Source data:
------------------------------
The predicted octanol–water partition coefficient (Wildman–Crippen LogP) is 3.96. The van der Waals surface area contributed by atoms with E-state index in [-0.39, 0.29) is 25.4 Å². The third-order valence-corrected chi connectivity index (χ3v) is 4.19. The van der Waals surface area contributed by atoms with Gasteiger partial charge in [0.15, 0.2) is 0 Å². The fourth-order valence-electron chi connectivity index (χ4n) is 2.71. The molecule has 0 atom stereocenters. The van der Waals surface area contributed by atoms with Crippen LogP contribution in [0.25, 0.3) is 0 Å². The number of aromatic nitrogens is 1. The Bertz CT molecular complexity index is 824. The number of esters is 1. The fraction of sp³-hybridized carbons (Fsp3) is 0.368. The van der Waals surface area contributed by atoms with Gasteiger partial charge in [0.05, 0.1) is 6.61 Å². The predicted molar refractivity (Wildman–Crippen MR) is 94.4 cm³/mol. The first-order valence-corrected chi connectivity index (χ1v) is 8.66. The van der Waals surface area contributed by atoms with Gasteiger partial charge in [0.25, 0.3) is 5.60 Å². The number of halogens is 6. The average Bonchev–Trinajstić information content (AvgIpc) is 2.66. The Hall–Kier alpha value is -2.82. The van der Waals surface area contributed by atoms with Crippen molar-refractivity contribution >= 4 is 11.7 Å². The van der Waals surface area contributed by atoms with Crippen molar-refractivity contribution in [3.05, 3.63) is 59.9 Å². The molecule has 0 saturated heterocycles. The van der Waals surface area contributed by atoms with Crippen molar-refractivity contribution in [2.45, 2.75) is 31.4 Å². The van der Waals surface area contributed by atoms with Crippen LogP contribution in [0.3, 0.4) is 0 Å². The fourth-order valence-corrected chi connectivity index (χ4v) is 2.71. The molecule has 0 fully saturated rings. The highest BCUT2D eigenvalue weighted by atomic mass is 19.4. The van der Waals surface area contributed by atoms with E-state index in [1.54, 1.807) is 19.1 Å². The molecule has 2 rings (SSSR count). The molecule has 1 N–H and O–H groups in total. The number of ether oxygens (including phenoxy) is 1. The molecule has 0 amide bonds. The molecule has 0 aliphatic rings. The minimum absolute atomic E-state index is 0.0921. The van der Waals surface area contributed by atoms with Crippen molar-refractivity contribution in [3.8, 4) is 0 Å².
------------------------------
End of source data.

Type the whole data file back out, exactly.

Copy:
The predicted octanol–water partition coefficient (Wildman–Crippen LogP) is 3.96. The van der Waals surface area contributed by atoms with E-state index in [-0.39, 0.29) is 25.4 Å². The third-order valence-corrected chi connectivity index (χ3v) is 4.19. The van der Waals surface area contributed by atoms with Gasteiger partial charge in [0.15, 0.2) is 0 Å². The fourth-order valence-electron chi connectivity index (χ4n) is 2.71. The molecule has 0 atom stereocenters. The van der Waals surface area contributed by atoms with Crippen LogP contribution in [0.25, 0.3) is 0 Å². The number of aromatic nitrogens is 1. The Bertz CT molecular complexity index is 824. The number of esters is 1. The fraction of sp³-hybridized carbons (Fsp3) is 0.368. The van der Waals surface area contributed by atoms with Gasteiger partial charge in [0.05, 0.1) is 6.61 Å². The predicted molar refractivity (Wildman–Crippen MR) is 94.4 cm³/mol. The first-order valence-corrected chi connectivity index (χ1v) is 8.66. The van der Waals surface area contributed by atoms with Gasteiger partial charge in [0.25, 0.3) is 5.60 Å². The number of halogens is 6. The average Bonchev–Trinajstić information content (AvgIpc) is 2.66. The Hall–Kier alpha value is -2.82. The van der Waals surface area contributed by atoms with Crippen molar-refractivity contribution >= 4 is 11.7 Å². The van der Waals surface area contributed by atoms with Crippen molar-refractivity contribution in [3.05, 3.63) is 59.9 Å². The molecule has 0 saturated heterocycles. The van der Waals surface area contributed by atoms with Crippen molar-refractivity contribution in [2.45, 2.75) is 31.4 Å². The van der Waals surface area contributed by atoms with Crippen LogP contribution in [0.3, 0.4) is 0 Å². The fourth-order valence-corrected chi connectivity index (χ4v) is 2.71. The molecule has 0 fully saturated rings. The highest BCUT2D eigenvalue weighted by atomic mass is 19.4. The van der Waals surface area contributed by atoms with E-state index in [1.54, 1.807) is 19.1 Å². The molecule has 2 rings (SSSR count). The molecule has 1 N–H and O–H groups in total. The number of ether oxygens (including phenoxy) is 1. The molecule has 0 amide bonds. The molecule has 0 aliphatic rings. The minimum absolute atomic E-state index is 0.0921. The van der Waals surface area contributed by atoms with Crippen molar-refractivity contribution in [3.8, 4) is 0 Å².